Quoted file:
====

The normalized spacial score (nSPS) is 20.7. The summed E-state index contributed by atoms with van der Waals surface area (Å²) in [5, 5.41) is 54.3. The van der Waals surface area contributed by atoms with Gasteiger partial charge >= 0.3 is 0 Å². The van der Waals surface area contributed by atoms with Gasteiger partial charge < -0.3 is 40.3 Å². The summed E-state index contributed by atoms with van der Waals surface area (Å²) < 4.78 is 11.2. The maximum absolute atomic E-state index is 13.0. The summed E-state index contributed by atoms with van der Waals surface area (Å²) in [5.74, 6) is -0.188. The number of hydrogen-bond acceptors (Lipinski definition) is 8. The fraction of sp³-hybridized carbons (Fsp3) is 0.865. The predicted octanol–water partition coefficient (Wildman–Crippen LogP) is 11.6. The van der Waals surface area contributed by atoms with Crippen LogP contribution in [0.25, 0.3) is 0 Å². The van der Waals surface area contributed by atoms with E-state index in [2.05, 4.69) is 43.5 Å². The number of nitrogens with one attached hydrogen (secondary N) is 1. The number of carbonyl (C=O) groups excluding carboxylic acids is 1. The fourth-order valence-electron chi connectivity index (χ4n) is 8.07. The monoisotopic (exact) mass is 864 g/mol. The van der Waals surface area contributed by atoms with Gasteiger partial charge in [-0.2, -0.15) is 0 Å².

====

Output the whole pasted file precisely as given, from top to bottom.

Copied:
The normalized spacial score (nSPS) is 20.7. The summed E-state index contributed by atoms with van der Waals surface area (Å²) in [5, 5.41) is 54.3. The van der Waals surface area contributed by atoms with Gasteiger partial charge >= 0.3 is 0 Å². The van der Waals surface area contributed by atoms with Gasteiger partial charge < -0.3 is 40.3 Å². The summed E-state index contributed by atoms with van der Waals surface area (Å²) < 4.78 is 11.2. The maximum absolute atomic E-state index is 13.0. The summed E-state index contributed by atoms with van der Waals surface area (Å²) in [5.74, 6) is -0.188. The number of hydrogen-bond acceptors (Lipinski definition) is 8. The fraction of sp³-hybridized carbons (Fsp3) is 0.865. The predicted octanol–water partition coefficient (Wildman–Crippen LogP) is 11.6. The van der Waals surface area contributed by atoms with Crippen LogP contribution in [0.25, 0.3) is 0 Å². The van der Waals surface area contributed by atoms with E-state index in [2.05, 4.69) is 43.5 Å². The number of nitrogens with one attached hydrogen (secondary N) is 1. The number of carbonyl (C=O) groups excluding carboxylic acids is 1. The fourth-order valence-electron chi connectivity index (χ4n) is 8.07. The monoisotopic (exact) mass is 864 g/mol. The van der Waals surface area contributed by atoms with Gasteiger partial charge in [-0.2, -0.15) is 0 Å².